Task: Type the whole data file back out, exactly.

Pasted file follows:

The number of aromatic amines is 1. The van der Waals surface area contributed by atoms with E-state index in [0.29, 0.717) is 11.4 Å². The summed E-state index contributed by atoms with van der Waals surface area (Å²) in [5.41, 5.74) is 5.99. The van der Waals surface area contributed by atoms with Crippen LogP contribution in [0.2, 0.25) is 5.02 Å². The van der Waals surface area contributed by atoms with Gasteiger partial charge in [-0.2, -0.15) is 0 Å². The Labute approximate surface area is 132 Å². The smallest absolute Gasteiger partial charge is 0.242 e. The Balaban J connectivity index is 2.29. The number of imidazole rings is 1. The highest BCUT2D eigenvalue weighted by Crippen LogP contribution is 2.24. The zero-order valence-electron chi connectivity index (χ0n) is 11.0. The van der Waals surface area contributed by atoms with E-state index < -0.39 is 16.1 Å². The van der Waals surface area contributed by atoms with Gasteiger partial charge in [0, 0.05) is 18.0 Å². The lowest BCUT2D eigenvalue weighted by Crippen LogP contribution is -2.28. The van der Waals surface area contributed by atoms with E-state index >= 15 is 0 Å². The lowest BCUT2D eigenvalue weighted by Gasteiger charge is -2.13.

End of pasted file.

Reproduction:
The number of aromatic amines is 1. The van der Waals surface area contributed by atoms with E-state index in [0.29, 0.717) is 11.4 Å². The summed E-state index contributed by atoms with van der Waals surface area (Å²) in [5.41, 5.74) is 5.99. The van der Waals surface area contributed by atoms with Crippen LogP contribution in [0.2, 0.25) is 5.02 Å². The van der Waals surface area contributed by atoms with Gasteiger partial charge in [-0.2, -0.15) is 0 Å². The Labute approximate surface area is 132 Å². The smallest absolute Gasteiger partial charge is 0.242 e. The Balaban J connectivity index is 2.29. The number of imidazole rings is 1. The highest BCUT2D eigenvalue weighted by Crippen LogP contribution is 2.24. The zero-order valence-electron chi connectivity index (χ0n) is 11.0. The van der Waals surface area contributed by atoms with E-state index < -0.39 is 16.1 Å². The van der Waals surface area contributed by atoms with Gasteiger partial charge in [0, 0.05) is 18.0 Å². The lowest BCUT2D eigenvalue weighted by Crippen LogP contribution is -2.28. The van der Waals surface area contributed by atoms with E-state index >= 15 is 0 Å². The lowest BCUT2D eigenvalue weighted by Gasteiger charge is -2.13.